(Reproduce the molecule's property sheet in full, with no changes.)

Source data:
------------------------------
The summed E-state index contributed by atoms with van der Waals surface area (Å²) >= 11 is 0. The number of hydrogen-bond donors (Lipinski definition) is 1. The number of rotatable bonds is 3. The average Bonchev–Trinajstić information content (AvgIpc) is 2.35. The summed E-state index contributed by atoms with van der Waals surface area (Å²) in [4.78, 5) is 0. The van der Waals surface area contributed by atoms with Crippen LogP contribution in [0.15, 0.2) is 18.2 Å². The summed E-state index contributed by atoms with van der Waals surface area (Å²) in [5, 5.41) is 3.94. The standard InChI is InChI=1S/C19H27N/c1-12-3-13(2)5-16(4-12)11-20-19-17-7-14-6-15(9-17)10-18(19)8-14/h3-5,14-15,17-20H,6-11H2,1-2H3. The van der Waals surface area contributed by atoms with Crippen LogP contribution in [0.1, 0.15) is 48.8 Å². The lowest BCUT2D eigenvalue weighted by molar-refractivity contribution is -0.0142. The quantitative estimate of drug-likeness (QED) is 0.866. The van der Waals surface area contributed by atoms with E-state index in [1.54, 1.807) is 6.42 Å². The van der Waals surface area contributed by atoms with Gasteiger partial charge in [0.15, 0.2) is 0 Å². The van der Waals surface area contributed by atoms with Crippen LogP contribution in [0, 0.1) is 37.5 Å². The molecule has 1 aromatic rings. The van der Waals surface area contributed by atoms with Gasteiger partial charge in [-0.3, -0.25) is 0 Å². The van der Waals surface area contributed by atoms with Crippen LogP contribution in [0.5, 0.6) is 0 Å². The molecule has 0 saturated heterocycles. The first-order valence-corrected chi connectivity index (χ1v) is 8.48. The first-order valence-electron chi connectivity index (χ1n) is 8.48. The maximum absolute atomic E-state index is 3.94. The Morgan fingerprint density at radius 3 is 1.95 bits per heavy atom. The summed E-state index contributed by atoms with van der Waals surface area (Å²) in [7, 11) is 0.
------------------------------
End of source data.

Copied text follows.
The summed E-state index contributed by atoms with van der Waals surface area (Å²) >= 11 is 0. The number of hydrogen-bond donors (Lipinski definition) is 1. The number of rotatable bonds is 3. The average Bonchev–Trinajstić information content (AvgIpc) is 2.35. The summed E-state index contributed by atoms with van der Waals surface area (Å²) in [4.78, 5) is 0. The van der Waals surface area contributed by atoms with Crippen LogP contribution in [0.15, 0.2) is 18.2 Å². The summed E-state index contributed by atoms with van der Waals surface area (Å²) in [5, 5.41) is 3.94. The standard InChI is InChI=1S/C19H27N/c1-12-3-13(2)5-16(4-12)11-20-19-17-7-14-6-15(9-17)10-18(19)8-14/h3-5,14-15,17-20H,6-11H2,1-2H3. The van der Waals surface area contributed by atoms with Crippen LogP contribution in [0.1, 0.15) is 48.8 Å². The lowest BCUT2D eigenvalue weighted by molar-refractivity contribution is -0.0142. The quantitative estimate of drug-likeness (QED) is 0.866. The van der Waals surface area contributed by atoms with E-state index in [1.54, 1.807) is 6.42 Å². The van der Waals surface area contributed by atoms with Gasteiger partial charge in [0.15, 0.2) is 0 Å². The van der Waals surface area contributed by atoms with Crippen LogP contribution in [0, 0.1) is 37.5 Å². The molecule has 1 aromatic rings. The van der Waals surface area contributed by atoms with Gasteiger partial charge in [-0.3, -0.25) is 0 Å². The van der Waals surface area contributed by atoms with Crippen LogP contribution in [0.5, 0.6) is 0 Å². The molecule has 0 saturated heterocycles. The first-order valence-corrected chi connectivity index (χ1v) is 8.48. The first-order valence-electron chi connectivity index (χ1n) is 8.48. The maximum absolute atomic E-state index is 3.94. The Morgan fingerprint density at radius 3 is 1.95 bits per heavy atom. The summed E-state index contributed by atoms with van der Waals surface area (Å²) in [7, 11) is 0.